The concept of Lone Wolf and Cub is, in a word, fascinating. A stoic Ronin wanders the countryside of ancient Japan, carting his small child in a vessel that more than meets the eye, with a banner to advertise: `son for hire, sword for hire.' Over mountains and through cities he travels, offering his unique services to those needy - and to those who can pay. The legend of Ogami Itto and his precocious son Daigoro spreads far and wide; he gives hope to the desperate, vengeance for the bereft, a chance of rogue justice in an unbalanced society. And more: LW&C walk the path of meifumado, the Buddhist hell of demons and damnation, to achieve a private vendetta: to lay rest to the tragedy that has set father and son upon the assassin's road - a dastardly deed only hinted at in this first volume.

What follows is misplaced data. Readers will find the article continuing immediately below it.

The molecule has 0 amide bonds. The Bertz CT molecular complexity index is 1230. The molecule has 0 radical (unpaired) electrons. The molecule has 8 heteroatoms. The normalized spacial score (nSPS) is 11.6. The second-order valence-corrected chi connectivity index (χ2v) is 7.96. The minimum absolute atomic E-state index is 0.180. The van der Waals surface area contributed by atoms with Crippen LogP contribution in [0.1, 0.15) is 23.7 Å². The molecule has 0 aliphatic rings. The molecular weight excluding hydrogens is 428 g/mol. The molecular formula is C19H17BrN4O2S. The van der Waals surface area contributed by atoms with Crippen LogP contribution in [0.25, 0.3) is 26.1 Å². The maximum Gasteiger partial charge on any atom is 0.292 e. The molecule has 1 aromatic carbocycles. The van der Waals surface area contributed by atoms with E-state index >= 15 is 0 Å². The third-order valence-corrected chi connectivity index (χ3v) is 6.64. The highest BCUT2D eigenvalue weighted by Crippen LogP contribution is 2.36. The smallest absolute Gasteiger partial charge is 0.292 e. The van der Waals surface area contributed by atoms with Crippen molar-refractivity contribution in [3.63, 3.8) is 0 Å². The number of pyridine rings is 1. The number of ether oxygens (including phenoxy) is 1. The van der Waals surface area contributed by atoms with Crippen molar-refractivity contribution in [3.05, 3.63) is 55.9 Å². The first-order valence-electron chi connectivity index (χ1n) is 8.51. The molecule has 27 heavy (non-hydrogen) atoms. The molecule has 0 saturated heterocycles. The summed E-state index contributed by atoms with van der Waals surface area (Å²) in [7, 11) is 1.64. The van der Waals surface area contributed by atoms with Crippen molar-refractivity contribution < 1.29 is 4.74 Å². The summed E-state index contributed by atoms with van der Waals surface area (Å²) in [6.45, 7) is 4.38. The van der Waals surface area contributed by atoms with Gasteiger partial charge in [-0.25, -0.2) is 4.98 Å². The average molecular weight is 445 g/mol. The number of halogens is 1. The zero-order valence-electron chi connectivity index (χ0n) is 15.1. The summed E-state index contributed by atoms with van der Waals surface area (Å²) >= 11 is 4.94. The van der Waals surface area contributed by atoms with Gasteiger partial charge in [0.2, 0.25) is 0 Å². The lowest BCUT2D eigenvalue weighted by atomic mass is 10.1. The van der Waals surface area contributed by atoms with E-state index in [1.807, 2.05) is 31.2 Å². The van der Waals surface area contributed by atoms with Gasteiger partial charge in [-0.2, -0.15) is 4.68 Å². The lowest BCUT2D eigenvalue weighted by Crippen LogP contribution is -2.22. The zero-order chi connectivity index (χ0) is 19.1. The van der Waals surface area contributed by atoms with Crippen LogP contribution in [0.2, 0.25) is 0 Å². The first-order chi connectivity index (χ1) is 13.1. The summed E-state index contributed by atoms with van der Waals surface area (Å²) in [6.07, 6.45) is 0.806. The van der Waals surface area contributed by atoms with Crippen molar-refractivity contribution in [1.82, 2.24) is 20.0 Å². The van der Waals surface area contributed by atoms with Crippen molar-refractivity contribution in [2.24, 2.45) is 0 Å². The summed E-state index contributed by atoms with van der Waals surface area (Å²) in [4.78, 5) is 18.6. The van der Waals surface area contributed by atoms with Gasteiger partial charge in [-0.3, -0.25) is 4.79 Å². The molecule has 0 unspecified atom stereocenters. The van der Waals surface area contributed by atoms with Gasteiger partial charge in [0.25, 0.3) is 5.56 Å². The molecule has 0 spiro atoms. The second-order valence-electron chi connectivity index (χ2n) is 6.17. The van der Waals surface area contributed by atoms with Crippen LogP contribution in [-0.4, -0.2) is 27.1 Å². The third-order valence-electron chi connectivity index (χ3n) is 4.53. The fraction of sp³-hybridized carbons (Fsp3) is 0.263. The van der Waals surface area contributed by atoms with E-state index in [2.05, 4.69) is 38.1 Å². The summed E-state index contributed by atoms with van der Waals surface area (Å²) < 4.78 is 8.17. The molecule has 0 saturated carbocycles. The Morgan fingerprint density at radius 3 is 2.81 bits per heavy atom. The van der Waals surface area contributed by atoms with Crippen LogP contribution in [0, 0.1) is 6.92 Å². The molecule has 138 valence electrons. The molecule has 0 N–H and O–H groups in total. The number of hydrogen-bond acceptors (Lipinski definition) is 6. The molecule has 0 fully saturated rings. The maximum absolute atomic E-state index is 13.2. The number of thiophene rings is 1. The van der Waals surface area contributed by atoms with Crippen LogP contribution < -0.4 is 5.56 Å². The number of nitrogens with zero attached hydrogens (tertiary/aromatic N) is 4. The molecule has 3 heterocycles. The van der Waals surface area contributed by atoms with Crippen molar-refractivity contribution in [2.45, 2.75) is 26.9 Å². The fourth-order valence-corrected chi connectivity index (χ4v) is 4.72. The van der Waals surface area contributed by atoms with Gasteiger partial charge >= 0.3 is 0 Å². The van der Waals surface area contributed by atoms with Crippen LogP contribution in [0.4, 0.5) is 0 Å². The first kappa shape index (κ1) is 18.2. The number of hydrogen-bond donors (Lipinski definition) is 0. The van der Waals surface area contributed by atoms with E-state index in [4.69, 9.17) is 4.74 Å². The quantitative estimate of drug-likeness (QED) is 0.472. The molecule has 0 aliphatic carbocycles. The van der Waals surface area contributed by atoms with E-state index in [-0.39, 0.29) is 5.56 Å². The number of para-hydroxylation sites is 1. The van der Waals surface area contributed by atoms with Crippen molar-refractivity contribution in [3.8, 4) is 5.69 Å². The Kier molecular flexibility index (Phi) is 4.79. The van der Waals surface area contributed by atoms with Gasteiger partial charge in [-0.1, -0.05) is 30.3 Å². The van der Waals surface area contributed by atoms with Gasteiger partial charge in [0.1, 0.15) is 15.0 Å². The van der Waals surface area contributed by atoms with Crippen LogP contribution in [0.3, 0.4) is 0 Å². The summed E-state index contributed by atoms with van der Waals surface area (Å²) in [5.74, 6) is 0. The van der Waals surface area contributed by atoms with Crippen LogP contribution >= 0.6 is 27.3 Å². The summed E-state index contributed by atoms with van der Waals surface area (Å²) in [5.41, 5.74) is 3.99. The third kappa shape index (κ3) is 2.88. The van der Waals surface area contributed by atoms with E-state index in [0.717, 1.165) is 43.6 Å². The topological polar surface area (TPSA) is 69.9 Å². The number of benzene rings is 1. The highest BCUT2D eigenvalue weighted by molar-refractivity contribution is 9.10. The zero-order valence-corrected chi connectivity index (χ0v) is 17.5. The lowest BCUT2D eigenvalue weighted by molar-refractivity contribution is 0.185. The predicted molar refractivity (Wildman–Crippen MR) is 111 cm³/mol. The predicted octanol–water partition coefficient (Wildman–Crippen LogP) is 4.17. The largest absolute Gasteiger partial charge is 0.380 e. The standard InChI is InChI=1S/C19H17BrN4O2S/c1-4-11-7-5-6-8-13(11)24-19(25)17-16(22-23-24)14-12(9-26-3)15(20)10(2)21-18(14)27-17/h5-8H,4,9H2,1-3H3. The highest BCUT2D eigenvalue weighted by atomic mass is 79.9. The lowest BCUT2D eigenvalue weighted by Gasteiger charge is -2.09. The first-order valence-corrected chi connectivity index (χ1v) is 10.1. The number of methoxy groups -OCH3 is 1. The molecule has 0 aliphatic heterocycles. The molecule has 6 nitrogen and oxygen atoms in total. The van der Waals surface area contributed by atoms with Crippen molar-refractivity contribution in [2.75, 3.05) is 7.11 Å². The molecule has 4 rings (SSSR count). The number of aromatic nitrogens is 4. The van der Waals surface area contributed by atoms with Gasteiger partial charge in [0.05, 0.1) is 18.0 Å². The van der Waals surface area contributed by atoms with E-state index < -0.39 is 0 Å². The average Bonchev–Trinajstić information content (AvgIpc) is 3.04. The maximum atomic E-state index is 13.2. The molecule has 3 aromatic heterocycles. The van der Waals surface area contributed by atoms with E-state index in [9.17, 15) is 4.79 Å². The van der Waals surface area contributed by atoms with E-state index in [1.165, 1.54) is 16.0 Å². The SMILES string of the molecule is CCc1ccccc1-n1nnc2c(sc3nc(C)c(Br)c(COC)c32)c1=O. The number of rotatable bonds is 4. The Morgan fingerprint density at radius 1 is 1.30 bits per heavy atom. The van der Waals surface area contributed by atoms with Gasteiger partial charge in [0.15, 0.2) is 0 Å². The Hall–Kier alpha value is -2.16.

Until Dark Horse decided to publish the entire series in 2000, Lone Wolf and Cub had existed beforehand as a manga-mythos of the Far-East - extremely popular in its Nippon homeland, where it begun serialization in 1970 and continued for many years, spawning six films and critical acclaim in its wake; but published sporadically and incomplete on western shores. Dark Horse's commitment to the series was an audacious one - the story spanned some 28 volumes, an expensive investment for publisher and readership alike - but the end result was, to me and other scholars of Eastern culture, invaluable. For LW&C not only entertains with its blend of samurai-noir and vicious sword-play, it educates on the finer points of Japanese culture, as it existed in the Tokugawa era, and displays vividly the struggle of existence, from lowly peasants to the most upright nobility.